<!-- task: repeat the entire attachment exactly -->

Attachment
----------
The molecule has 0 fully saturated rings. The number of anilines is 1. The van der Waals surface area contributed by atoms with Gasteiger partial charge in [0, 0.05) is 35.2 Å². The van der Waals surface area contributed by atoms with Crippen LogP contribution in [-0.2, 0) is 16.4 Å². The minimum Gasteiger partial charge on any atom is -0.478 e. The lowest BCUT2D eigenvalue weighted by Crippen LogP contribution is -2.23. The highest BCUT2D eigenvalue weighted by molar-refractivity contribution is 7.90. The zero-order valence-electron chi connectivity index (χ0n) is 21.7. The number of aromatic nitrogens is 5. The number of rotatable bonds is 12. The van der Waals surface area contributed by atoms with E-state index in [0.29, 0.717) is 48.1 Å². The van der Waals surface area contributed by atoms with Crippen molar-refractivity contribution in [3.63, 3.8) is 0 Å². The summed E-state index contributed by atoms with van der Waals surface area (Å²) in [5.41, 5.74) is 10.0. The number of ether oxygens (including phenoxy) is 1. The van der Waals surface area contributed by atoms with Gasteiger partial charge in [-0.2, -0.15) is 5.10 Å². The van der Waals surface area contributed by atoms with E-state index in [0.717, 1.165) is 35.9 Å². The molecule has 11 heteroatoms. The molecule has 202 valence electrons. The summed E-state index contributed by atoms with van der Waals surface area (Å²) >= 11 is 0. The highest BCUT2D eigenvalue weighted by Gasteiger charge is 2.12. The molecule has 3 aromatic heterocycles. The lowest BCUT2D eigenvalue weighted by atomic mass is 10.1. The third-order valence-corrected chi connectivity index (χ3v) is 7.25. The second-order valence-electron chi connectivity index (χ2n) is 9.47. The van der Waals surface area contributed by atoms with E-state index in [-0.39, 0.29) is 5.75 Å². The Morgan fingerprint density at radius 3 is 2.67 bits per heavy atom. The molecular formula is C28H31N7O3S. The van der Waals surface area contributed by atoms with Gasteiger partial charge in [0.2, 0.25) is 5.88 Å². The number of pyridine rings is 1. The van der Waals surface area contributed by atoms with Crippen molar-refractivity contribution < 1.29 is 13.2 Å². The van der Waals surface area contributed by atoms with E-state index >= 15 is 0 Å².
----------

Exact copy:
The molecule has 0 fully saturated rings. The number of anilines is 1. The van der Waals surface area contributed by atoms with Gasteiger partial charge in [0, 0.05) is 35.2 Å². The van der Waals surface area contributed by atoms with Crippen LogP contribution in [-0.2, 0) is 16.4 Å². The minimum Gasteiger partial charge on any atom is -0.478 e. The lowest BCUT2D eigenvalue weighted by Crippen LogP contribution is -2.23. The highest BCUT2D eigenvalue weighted by molar-refractivity contribution is 7.90. The zero-order valence-electron chi connectivity index (χ0n) is 21.7. The number of aromatic nitrogens is 5. The number of rotatable bonds is 12. The van der Waals surface area contributed by atoms with E-state index in [0.29, 0.717) is 48.1 Å². The van der Waals surface area contributed by atoms with Crippen molar-refractivity contribution in [3.63, 3.8) is 0 Å². The summed E-state index contributed by atoms with van der Waals surface area (Å²) in [5.41, 5.74) is 10.0. The number of ether oxygens (including phenoxy) is 1. The van der Waals surface area contributed by atoms with Gasteiger partial charge in [-0.2, -0.15) is 5.10 Å². The van der Waals surface area contributed by atoms with E-state index in [0.717, 1.165) is 35.9 Å². The molecule has 11 heteroatoms. The molecule has 202 valence electrons. The summed E-state index contributed by atoms with van der Waals surface area (Å²) >= 11 is 0. The highest BCUT2D eigenvalue weighted by Gasteiger charge is 2.12. The molecule has 3 aromatic heterocycles. The lowest BCUT2D eigenvalue weighted by atomic mass is 10.1. The third-order valence-corrected chi connectivity index (χ3v) is 7.25. The second-order valence-electron chi connectivity index (χ2n) is 9.47. The van der Waals surface area contributed by atoms with E-state index in [-0.39, 0.29) is 5.75 Å². The Morgan fingerprint density at radius 3 is 2.67 bits per heavy atom. The molecular formula is C28H31N7O3S. The van der Waals surface area contributed by atoms with Gasteiger partial charge in [0.2, 0.25) is 5.88 Å². The number of pyridine rings is 1. The van der Waals surface area contributed by atoms with Crippen molar-refractivity contribution < 1.29 is 13.2 Å². The van der Waals surface area contributed by atoms with E-state index >= 15 is 0 Å².